GADGET DESIGNER Apple's iPhone 5C and iPhone 5 handsets are admittedly not very different from one another. Both sport 4in Retina displays, Apple A6 processors and run the firm's iOS 7 mobile operating system, so you might ask why we're bothering to compare the two phones.
With Apple discontinuing the iPhone 5 following the launch of the iPhone 5C, we envision a sea of confused owners of Apple's last generation iPhone wondering whether it's worth upgrading to the repackaged iPhone 5C, which swaps out the high-end metal casing of the iPhone 5 for a colourful, plastic alternative.
We've been using both the iPhone 5C and iPhone 5 in tandem for the past two weeks, so to check out how the two handsets really stack up against each other, read on.
While the iPhone 5C and iPhone 5 are very similar handsets in terms of technical specifications, they are worlds apart when it comes to design.
The iPhone 5, much like the iPhone 5S, features a chiselled aluminum casing paired with glass inlets, which makes the handset look and feel like a premium device. The iPhone 5 was available in only two colours, black and white.
The iPhone 5C, on the other hand, has a unibody polycarbonate casing, which has led some to brand the handset as "toy-like" and "cheap," with the phone available in green, blue, yellow, pink and white. However, as we pointed out in our iPhone 5C review, the iPhone 5C by no means feels like a mid-range handset, with its rugged plastic casing offering a more high-end feel than the Samsung's Galaxy S4's polycarbonate casing.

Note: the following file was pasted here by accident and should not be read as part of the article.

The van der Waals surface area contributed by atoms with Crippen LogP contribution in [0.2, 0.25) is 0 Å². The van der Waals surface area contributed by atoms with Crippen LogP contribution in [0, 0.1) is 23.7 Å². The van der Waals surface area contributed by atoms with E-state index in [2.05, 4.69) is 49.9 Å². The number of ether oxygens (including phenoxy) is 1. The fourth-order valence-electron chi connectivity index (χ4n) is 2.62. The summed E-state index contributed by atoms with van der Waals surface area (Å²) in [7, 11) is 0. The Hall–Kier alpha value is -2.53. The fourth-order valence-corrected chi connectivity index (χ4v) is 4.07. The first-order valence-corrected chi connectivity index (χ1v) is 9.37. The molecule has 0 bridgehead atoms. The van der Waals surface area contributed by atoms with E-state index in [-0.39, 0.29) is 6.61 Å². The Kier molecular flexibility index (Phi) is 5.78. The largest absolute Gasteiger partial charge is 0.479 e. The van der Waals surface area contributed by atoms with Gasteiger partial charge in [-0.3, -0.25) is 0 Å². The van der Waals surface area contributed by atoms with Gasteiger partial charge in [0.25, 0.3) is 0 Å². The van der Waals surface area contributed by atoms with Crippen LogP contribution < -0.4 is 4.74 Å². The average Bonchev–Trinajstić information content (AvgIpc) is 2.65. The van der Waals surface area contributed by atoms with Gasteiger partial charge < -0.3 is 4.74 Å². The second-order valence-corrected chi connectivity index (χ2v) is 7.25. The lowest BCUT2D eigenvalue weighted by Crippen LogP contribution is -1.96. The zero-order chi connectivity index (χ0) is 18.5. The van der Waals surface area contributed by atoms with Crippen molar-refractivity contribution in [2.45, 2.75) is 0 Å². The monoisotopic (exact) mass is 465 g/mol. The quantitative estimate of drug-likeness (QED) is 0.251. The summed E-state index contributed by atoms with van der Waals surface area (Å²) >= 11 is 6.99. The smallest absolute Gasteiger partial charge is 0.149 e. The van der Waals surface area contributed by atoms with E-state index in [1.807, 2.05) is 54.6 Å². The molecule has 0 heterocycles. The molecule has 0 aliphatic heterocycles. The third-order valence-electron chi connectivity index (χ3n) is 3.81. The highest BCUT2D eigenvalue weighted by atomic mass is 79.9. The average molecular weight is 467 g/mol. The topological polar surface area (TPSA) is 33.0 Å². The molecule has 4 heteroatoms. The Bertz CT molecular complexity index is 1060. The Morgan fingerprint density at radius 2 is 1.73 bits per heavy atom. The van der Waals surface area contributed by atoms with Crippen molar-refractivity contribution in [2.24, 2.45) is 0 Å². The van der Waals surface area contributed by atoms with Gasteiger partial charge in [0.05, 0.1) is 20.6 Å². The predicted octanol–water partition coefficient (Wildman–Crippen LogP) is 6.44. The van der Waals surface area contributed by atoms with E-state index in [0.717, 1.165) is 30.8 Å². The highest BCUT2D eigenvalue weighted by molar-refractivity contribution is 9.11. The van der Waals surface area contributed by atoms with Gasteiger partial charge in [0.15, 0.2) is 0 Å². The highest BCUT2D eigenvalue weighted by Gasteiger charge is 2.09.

While we'd probably find ourselves reverting to the metal-clad iPhone 5 after a time due to its luxurious feel, we much prefer the iPhone 5C for ruggedness. Our iPhone 5, which is around nine months old, is covered top to bottom in scratches and chips, the silver aluminium material proving easily prone to picking up marks. However, after two weeks our iPhone 5C shows no signs of wear and tear.
The iPhone 5C is slightly chunkier than its predecessor, measuring 8.9mm thick compared to 7.6mm. In our iPhone 5C review, we pointed out that this was not a bad thing, as the added bulk offers a reassuringly solid feel when the phone is held in the hand.
Of course the design of the iPhone 5C is likely to divide opinions, but we've grown to like it over the past couple of weeks. Perhaps even more than that of the iPhone 5 due to its added ruggedness.
Winner: iPhone 5C
There's not much to say when it comes to the displays, as both the iPhone 5 and iPhone 5C sport identical 4in 1136x640 326ppi Retina displays. Apple's smartphone-sized Retina display is still a market leader in terms of quality and vibrancy, but when compared to the Sony Xperia Z1 and HTC One, it can seem a little small.
However, that can be said for both Apple smartphones, so there's no winner in this round.
Next: Performance and operating system.